Berrien County Health Department expects teen vaping numbers to double
BERRIEN COUNTY, Ind.—The Berrien County Health Department is expecting the number of high school vape users to double.
During the 2015-2016 school year in Berrien County, 19% of high school students used vaping products, according to the health department. In 2017-2018, that number rose to 24.9%.
The health department does not yet have data for the 2018-2019 school year, but officials expect the results to be grim.
“We expect that number to double when we get those numbers,” said Lisa Peeples-Hurst, the public health promotion and prevention supervisor at the Berrien County Health Department.“Tobacco companies traditionally market to young people. They know that have to get their next smoker out of our young people.”
The Berrien County Health Department is expecting teen vaping numbers to double this year.— ABC57 News (@ABC57News) November 6, 2019
Learn more about what health officials are saying about vaping prevention: https://t.co/ddtHJH7rLu pic.twitter.com/xf7Ku6uioR
Peeples-Hurst said that these companies are directly marketing to children by placing shops in areas they frequent and creating specific flavors like fruit-based flavors and cotton candy.
However, a more common vape oil flavor made the news Tuesday when a new study shared that of 200,000 young people surveyed, 60% favored mint or menthol.
Peeples-Hurst said that the use of mint or menthol oil can be problematic, as users are able to effectively hide vaping activity. The residual scent left mirrors that of having just eaten a mint.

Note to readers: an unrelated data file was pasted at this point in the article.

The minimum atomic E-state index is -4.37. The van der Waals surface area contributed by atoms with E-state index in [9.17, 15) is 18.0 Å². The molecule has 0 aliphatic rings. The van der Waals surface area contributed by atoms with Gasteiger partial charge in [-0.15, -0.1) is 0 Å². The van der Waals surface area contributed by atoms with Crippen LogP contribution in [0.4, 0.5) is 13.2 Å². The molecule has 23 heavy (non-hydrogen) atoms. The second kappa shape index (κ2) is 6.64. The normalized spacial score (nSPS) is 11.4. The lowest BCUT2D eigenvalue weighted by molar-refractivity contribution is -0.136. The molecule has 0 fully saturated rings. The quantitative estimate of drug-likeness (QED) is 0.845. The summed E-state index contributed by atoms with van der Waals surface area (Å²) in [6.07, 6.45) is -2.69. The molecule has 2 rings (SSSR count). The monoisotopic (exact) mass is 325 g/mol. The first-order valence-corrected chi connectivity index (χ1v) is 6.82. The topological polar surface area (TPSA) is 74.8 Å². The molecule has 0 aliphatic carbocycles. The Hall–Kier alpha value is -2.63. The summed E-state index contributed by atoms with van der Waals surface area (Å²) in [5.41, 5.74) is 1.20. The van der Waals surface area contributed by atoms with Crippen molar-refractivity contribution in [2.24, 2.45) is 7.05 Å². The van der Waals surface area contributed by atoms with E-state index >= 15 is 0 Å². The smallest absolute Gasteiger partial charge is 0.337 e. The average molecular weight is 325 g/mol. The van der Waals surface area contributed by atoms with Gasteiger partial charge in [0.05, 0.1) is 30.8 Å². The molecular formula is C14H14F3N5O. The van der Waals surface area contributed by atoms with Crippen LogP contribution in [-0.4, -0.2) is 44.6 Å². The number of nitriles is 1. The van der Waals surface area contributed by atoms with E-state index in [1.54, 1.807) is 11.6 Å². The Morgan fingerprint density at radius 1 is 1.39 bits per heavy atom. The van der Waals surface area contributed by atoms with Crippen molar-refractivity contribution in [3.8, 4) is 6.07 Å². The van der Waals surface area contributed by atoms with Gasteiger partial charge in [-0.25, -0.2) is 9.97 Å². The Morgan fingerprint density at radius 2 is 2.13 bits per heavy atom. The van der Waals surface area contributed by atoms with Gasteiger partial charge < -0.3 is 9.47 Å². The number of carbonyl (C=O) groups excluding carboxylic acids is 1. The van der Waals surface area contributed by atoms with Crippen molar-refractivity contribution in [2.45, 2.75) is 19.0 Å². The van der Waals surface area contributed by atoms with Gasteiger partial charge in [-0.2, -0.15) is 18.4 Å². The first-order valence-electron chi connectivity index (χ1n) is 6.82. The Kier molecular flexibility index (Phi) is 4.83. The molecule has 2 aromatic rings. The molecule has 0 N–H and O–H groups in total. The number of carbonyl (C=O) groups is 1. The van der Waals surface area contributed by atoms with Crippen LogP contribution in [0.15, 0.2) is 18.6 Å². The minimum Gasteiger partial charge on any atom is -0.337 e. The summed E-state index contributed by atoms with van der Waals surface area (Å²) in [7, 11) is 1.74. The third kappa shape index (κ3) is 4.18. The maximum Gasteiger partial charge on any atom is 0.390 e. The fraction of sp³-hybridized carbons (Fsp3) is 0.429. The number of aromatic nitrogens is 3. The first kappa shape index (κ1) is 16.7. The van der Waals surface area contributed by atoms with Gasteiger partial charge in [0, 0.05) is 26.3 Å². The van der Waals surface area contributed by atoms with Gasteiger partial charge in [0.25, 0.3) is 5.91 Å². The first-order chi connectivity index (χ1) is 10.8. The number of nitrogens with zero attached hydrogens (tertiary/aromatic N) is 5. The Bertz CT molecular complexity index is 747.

At first, officials did not think that high school students were using menthol flavors but in reality, they are, according to Peeples-Hurst. She says that students who are going to vape, will, and will use the flavors that are available to them.
“We’ve had an explosion of calls and people seeking information, both students and parents and concerned individuals, service providers, you name it, especially when our governor initially banned the vaping oils,” Peeples-Hurst said.
People had health questions because it was something that was seen as relatively harmless, Peeples-Hurst said.
In October, a judge temporarily blocked Michigan's ban on flavored e-cigarettes. Peeples-Hurst thinks that enough people want to keep youth from vaping that the issue will stay within the courts for a while.
"It'll probably be like tobacco was years ago," Peeples-Hurst said.
A federal-level ban was announced in September, which would require that e-cigarette companies take their flavored products off the market, including mint and menthol.
"A ban would send a strong message to kids that this is something you shouldn't do," Peeples-Hurst said.
While she believes in a ban at both the state and federal level, Peeples-Hurst thinks that preventing youth vaping starts with education.
“Young people need to know what happens to their bodies when they vape,” Peeples-Hurst said.
The health department places ads and signs in schools, provides discussion kits to parents and schools, and administers anti-vaping presentations to groups in their efforts to stop youth vaping.
While neither of the two confirmed cases of vaping-related illness or injury in Berrien County were in youth, in the state of Michigan, young people are starting to see negative health impacts from vaping in other parts of the state.
According to the Michigan Department of Health and Human Services, there are currently 44 confirmed and probable cases involving vape-related illness or injury in the state, with victims ages ranging from 15 to 67.
One death related to vaping has been reported in the state of Michigan, according to the MDHHS.
Nationwide, as of October 29, 1,888 cases of e-cigarette or vaping product use associated with lung injury was reported to the CDC from 49 states. Thirty-seven deaths were reported.
To learn more about information on vaping-related illness or injury, visit the CDC's website.
October data is shown on the map below, identifying where vaping cases are prevalent in Indiana and Michigan. (Michigan did not report specific county information and Indiana did not share data for counties with less than five vape-related cases)